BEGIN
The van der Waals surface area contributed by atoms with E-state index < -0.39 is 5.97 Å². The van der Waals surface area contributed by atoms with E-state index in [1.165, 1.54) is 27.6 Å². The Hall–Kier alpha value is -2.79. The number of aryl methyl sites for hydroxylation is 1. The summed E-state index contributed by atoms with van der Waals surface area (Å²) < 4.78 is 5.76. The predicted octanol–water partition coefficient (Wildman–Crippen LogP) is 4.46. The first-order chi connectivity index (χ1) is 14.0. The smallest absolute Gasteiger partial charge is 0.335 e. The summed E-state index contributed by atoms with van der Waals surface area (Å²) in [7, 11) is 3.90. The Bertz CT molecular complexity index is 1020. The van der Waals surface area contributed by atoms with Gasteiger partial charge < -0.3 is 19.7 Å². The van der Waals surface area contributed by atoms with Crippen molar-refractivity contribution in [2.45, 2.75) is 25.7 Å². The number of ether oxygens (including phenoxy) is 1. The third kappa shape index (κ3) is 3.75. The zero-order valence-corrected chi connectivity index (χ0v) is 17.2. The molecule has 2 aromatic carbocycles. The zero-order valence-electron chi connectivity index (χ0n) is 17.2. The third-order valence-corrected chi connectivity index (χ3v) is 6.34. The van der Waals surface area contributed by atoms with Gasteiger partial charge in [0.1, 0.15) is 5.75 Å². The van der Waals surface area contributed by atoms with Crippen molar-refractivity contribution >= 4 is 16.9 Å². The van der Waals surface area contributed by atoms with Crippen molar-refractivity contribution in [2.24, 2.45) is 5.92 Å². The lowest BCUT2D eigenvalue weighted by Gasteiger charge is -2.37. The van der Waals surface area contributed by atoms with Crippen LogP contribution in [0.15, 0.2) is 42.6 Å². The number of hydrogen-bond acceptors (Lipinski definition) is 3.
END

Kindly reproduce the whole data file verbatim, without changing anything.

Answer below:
The van der Waals surface area contributed by atoms with E-state index < -0.39 is 5.97 Å². The van der Waals surface area contributed by atoms with E-state index in [1.165, 1.54) is 27.6 Å². The Hall–Kier alpha value is -2.79. The number of aryl methyl sites for hydroxylation is 1. The summed E-state index contributed by atoms with van der Waals surface area (Å²) < 4.78 is 5.76. The predicted octanol–water partition coefficient (Wildman–Crippen LogP) is 4.46. The first-order chi connectivity index (χ1) is 14.0. The smallest absolute Gasteiger partial charge is 0.335 e. The summed E-state index contributed by atoms with van der Waals surface area (Å²) in [7, 11) is 3.90. The Bertz CT molecular complexity index is 1020. The van der Waals surface area contributed by atoms with Gasteiger partial charge < -0.3 is 19.7 Å². The van der Waals surface area contributed by atoms with Crippen molar-refractivity contribution in [2.45, 2.75) is 25.7 Å². The number of ether oxygens (including phenoxy) is 1. The third kappa shape index (κ3) is 3.75. The zero-order valence-corrected chi connectivity index (χ0v) is 17.2. The molecule has 2 aromatic carbocycles. The zero-order valence-electron chi connectivity index (χ0n) is 17.2. The third-order valence-corrected chi connectivity index (χ3v) is 6.34. The van der Waals surface area contributed by atoms with Gasteiger partial charge in [0.1, 0.15) is 5.75 Å². The van der Waals surface area contributed by atoms with Crippen molar-refractivity contribution >= 4 is 16.9 Å². The van der Waals surface area contributed by atoms with Crippen molar-refractivity contribution in [2.24, 2.45) is 5.92 Å². The lowest BCUT2D eigenvalue weighted by Gasteiger charge is -2.37. The van der Waals surface area contributed by atoms with Crippen LogP contribution in [0.15, 0.2) is 42.6 Å². The number of hydrogen-bond acceptors (Lipinski definition) is 3.